I was given another telephone triage appointment with another dental office that afternoon. The dentist asked me to explain my symptoms and then said his office does not schedule face-to-face appointments with patients who are not registered with them. Instead, he offered me a prescription for antibiotics, which I declined as I was on the verge of tears in what seemed like a dire situation.

The dentist seemed to apologize again as he suggested that I call 111 the next day and request an appointment at another office. Alternatively, he suggested that I could go private or put myself on a waiting list somewhere.

I was more and more desperate and very tired, so I decided to consider the cost of a filling through a private dental office, which left me in shock after an office. private nearby quoted me £ 250 for an appointment which could only be scheduled in early February.

The receptionist sensed my reluctance to hire me and told me that she had heard that another practice was taking unregistered patients and gave me their phone number.

The receptionist at this upcoming practice said she does not take unregistered patients and has 650 people on her waiting list.

At this point, I was considering going to the dental office where I am registered for an emergency appointment, despite the risk of a fine for breach of containment. I called them and was told they could put me up the next day for £ 23.80, the standard rate for emergency dental treatment under the NHS.

However, the receptionist also provided me with a new lead: the number for a Somerset dental helpline specifically for unregistered patients.

When I searched for the number, I found it at the bottom of a well-worn page on the Somerset Clinical Commissioning Group website.

I called them mid-morning the next day but was told all face-to-face appointments for that day had been assigned and I needed to call closer to their 8:30 am opening time. to make sure I could get something.

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I called at 8:31 am and finally got through the phone line an hour later to a counselor who told me I had the last phone triage appointment for non patients. registered for the day.

When the dental office called me, I was finally offered a face-to-face meeting. It turned out to be at the office I spoke to on my very first 111 call, days after the 12 hours the NHS suggested I see a dentist inside.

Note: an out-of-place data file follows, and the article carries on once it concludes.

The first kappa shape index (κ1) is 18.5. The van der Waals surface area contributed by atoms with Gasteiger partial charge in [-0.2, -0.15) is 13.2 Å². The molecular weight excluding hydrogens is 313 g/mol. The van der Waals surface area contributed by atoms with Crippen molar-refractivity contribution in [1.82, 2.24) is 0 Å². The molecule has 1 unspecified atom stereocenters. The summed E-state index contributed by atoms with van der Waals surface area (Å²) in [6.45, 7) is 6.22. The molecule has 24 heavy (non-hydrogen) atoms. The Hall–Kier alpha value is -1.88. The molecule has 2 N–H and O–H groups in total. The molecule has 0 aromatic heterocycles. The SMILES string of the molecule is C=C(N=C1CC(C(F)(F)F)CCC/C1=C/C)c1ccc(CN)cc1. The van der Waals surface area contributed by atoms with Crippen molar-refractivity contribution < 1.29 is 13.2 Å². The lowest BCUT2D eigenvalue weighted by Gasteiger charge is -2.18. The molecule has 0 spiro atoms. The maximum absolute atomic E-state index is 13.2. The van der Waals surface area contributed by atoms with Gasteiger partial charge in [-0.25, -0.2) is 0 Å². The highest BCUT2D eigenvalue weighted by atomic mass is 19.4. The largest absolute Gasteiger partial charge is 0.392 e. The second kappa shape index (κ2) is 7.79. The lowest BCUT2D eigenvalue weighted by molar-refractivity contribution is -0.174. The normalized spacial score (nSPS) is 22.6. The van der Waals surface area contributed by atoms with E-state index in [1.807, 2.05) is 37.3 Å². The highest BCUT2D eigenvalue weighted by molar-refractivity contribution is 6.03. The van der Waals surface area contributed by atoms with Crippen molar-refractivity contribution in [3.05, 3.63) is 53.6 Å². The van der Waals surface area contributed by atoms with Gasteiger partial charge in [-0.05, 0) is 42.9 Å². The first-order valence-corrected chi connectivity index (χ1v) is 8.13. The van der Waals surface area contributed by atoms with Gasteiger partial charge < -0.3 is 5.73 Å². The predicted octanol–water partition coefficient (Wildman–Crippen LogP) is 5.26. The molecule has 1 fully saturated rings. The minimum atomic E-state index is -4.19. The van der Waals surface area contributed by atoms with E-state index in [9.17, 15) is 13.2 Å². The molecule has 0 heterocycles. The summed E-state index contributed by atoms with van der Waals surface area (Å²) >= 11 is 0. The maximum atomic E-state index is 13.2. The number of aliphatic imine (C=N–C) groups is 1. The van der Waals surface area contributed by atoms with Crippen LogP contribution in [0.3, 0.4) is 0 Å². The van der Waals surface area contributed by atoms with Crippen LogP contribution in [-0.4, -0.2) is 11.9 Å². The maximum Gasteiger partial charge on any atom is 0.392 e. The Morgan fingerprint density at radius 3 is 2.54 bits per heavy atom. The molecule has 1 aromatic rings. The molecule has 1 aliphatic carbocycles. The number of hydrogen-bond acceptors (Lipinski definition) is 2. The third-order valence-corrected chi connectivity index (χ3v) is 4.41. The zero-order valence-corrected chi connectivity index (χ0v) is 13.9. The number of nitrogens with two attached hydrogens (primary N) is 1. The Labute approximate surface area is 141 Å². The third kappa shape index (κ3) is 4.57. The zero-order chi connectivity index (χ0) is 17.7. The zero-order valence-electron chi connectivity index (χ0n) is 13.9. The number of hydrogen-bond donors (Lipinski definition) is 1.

During this time, I had gone through a packet of ibuprofen and had only eaten soft foods for days. I was deeply relieved when I finally got my temporary fill, although it was four days after calling 111 for the first time.

A spokesperson for NHS England and NHS Improvement South West said: ‘We apologize to all those who have not been able to access the dental care they need in a timely manner.

“Dental offices follow the latest infection control guidelines which will determine the services they can provide. This means that some dentists will not be able to offer services like they did before the coronavirus pandemic.

“Many practices are currently prioritizing patients based on clinical need while re-mobilizing their overall routine capacity as the pandemic continues.

“During the pandemic, we established emergency dental centers to help manage demand and provide procedures that some offices are unable to provide due to infection prevention and control guidelines.

“Patients are screened by their dental office and can be referred to an emergency dental center for treatment, which means care is available for those with urgent dental needs.

“We continue to work with practices to help them deliver services in a safe and efficient manner for patients and staff, recognizing the need to strengthen safety standards, including personal protective equipment and infection prevention control procedures that inevitably impact capacity. The team monitors patient flow and shares best practices with practices to ensure they are supported to work as efficiently and safely as possible.